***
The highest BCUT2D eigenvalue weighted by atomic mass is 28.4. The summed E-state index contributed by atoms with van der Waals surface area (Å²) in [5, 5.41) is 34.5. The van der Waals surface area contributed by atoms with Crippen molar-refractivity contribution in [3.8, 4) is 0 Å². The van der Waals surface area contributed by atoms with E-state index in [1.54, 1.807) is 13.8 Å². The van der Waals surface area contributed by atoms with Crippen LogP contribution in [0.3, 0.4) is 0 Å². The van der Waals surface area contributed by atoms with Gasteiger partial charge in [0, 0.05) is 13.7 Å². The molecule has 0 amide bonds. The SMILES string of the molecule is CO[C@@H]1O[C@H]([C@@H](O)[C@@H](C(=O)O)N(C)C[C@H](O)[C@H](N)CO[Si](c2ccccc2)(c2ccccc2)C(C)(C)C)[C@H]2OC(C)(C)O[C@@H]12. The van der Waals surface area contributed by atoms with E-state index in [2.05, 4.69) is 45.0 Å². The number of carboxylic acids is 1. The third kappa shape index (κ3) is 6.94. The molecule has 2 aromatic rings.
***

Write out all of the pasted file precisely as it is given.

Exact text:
The highest BCUT2D eigenvalue weighted by atomic mass is 28.4. The summed E-state index contributed by atoms with van der Waals surface area (Å²) in [5, 5.41) is 34.5. The van der Waals surface area contributed by atoms with Crippen molar-refractivity contribution in [3.8, 4) is 0 Å². The van der Waals surface area contributed by atoms with E-state index in [1.54, 1.807) is 13.8 Å². The van der Waals surface area contributed by atoms with Crippen LogP contribution in [0.3, 0.4) is 0 Å². The van der Waals surface area contributed by atoms with Gasteiger partial charge in [0, 0.05) is 13.7 Å². The molecule has 0 amide bonds. The SMILES string of the molecule is CO[C@@H]1O[C@H]([C@@H](O)[C@@H](C(=O)O)N(C)C[C@H](O)[C@H](N)CO[Si](c2ccccc2)(c2ccccc2)C(C)(C)C)[C@H]2OC(C)(C)O[C@@H]12. The van der Waals surface area contributed by atoms with E-state index in [2.05, 4.69) is 45.0 Å². The number of carboxylic acids is 1. The third kappa shape index (κ3) is 6.94. The molecule has 2 aromatic rings.